Story: Cook, William Douglas
Page 1 - Cook, William Douglas
Cook, William Douglas
This biography was written by John Berry and was first published in the Dictionary of New Zealand BiographyVolume 4, 1998
William Douglas Cook was born in New Plymouth on 28 October 1884, the second child of William Cook, a bank officer, and his wife, Jessie Turnbull Miller. Both parents were from affluent, well-connected Scottish families. His paternal grandfather, John Cook, was a shipowner in Aberdeen; his maternal grandfather, William Miller, was a city councillor of Glasgow and a partner in cotton mills and dyeworks.
Douglas, as he was called, was educated at Wellington College. He developed a love of horticulture as a schoolboy when he collected early photographs and made notes on the development of Pukekura Park, New Plymouth. When, as a 25-year-old fledgeling farmer, he acquired a substantial area of scrubby hill country at Ngatapa, 22 miles inland from Gisborne, he began almost immediately to plant decorative as well as productive varieties of trees.
During service in the First World War Cook was wounded three times and blinded in one eye. While convalescing in Britain he admired the estates of his relatives: 'I stayed in beautiful country homes…and this left me with a growing desire to create something worthwhile in New Zealand. I'd got the idea that I too could have lovely surroundings'. He named his property Eastwoodhill after his mother's family home in Glasgow.
On his return from the war Cook began tree planting in earnest, using virtually all of his farming profits to buy northern hemisphere species. Neighbouring farmers considered him eccentric, not only for his plantings but also because he was a nudist who enjoyed gardening without the encumbrance of clothes. A book-lover, Cook built up a substantial library of horticultural volumes.
On 20 March 1930 Cook married, in Auckland, Claire Leyland Bourne, who left her job as assistant librarian at Auckland University College to settle at Eastwoodhill. In 1934 they adopted an infant son, whom they named Sholto Douglas Cook. There were difficulties in the marriage, however, and the following year Claire took Sholto and found a home and employment as housekeeper to the Reverend James Young in Wanganui. She did not see Douglas again, though they never divorced. Sholto worked for his father briefly, many years later, as farm manager.
Douglas Cook's dream gradually expanded into a vision of a natural arboretum for future generations of New Zealanders. In pursuit of this, he made many overseas trips to purchase plants, financing them with money from a Scottish legacy and several times mortgaging his farm. From the 1950s the threat of nuclear war in Europe spurred Cook to frantic efforts to plant all he could of northern hemisphere woody plant species. He saw Eastwoodhill as a future repository of plant material for the gardens of Europe in the event of nuclear devastation.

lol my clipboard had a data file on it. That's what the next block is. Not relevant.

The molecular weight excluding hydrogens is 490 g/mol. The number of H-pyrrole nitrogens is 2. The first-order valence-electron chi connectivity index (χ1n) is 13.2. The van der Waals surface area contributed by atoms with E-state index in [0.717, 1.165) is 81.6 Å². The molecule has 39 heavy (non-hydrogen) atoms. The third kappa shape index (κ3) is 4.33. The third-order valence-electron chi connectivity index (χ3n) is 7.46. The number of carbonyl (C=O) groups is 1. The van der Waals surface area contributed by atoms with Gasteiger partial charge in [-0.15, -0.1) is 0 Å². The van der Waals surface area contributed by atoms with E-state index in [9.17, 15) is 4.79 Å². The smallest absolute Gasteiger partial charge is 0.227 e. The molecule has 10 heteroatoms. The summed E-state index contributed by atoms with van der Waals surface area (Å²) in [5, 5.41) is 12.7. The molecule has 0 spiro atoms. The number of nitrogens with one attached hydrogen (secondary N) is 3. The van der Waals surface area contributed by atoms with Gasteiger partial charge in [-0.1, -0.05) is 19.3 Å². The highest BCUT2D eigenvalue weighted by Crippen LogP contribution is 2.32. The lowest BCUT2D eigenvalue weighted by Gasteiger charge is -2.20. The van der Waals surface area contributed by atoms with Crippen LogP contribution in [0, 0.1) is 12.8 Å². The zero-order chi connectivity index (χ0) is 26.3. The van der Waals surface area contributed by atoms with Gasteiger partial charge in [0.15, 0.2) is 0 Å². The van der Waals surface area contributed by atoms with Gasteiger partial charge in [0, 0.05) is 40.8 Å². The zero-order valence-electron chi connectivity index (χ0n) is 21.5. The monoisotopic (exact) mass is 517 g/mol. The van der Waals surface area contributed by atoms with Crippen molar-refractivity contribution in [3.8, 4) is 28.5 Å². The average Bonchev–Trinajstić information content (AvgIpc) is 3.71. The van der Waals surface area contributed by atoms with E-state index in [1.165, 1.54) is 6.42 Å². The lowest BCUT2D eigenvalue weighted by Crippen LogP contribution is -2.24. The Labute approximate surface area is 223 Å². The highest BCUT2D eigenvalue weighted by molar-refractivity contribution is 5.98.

One plant which did not grow well at Eastwoodhill was the rhododendron. In a search for a more suitable site Cook discovered a 'home for rhodos' at Pukeiti on the lower slopes of Mt Egmont. He bought the land and in October 1951 founded the Pukeiti Rhododendron Trust, to which he gifted the property. Cook's efforts brought him both national and international recognition. In the 1940s he was a member of a committee which assisted in the establishment of the horticultural faculty at Massey Agricultural College. He was elected a fellow of the Royal New Zealand Institute of Horticulture and received its highest award when he was made an associate of honour. The Royal Horticultural Society awarded him its Veitch Medal and he became the first New Zealand member of the International Dendrology Union.
Cook gained enormous satisfaction in his latter years from recognition by botanists of international standing that Eastwoodhill was perhaps the most comprehensive collection of northern hemisphere woody plants south of the equator. But at the age of 80, lonely and unwell, he feared what might happen to his tree collection. In 1965 H. B. Williams, a Gisborne farmer and businessman, agreed to buy Eastwoodhill with the firm intention of maintaining the arboretum. In June 1975 Williams succeeded in establishing the Eastwoodhill Trust Board as a charitable trust.
Douglas Cook, once described as 'a plantsman with the soul of a poet and the vision of a philosopher', died in Gisborne on 27 April 1967. Through his efforts Eastwoodhill had become the most comprehensive arboretum in New Zealand and was a collection of international standing. In 1977 it received the first award by the International Dendrology Society for 'a collection of outstanding merit'.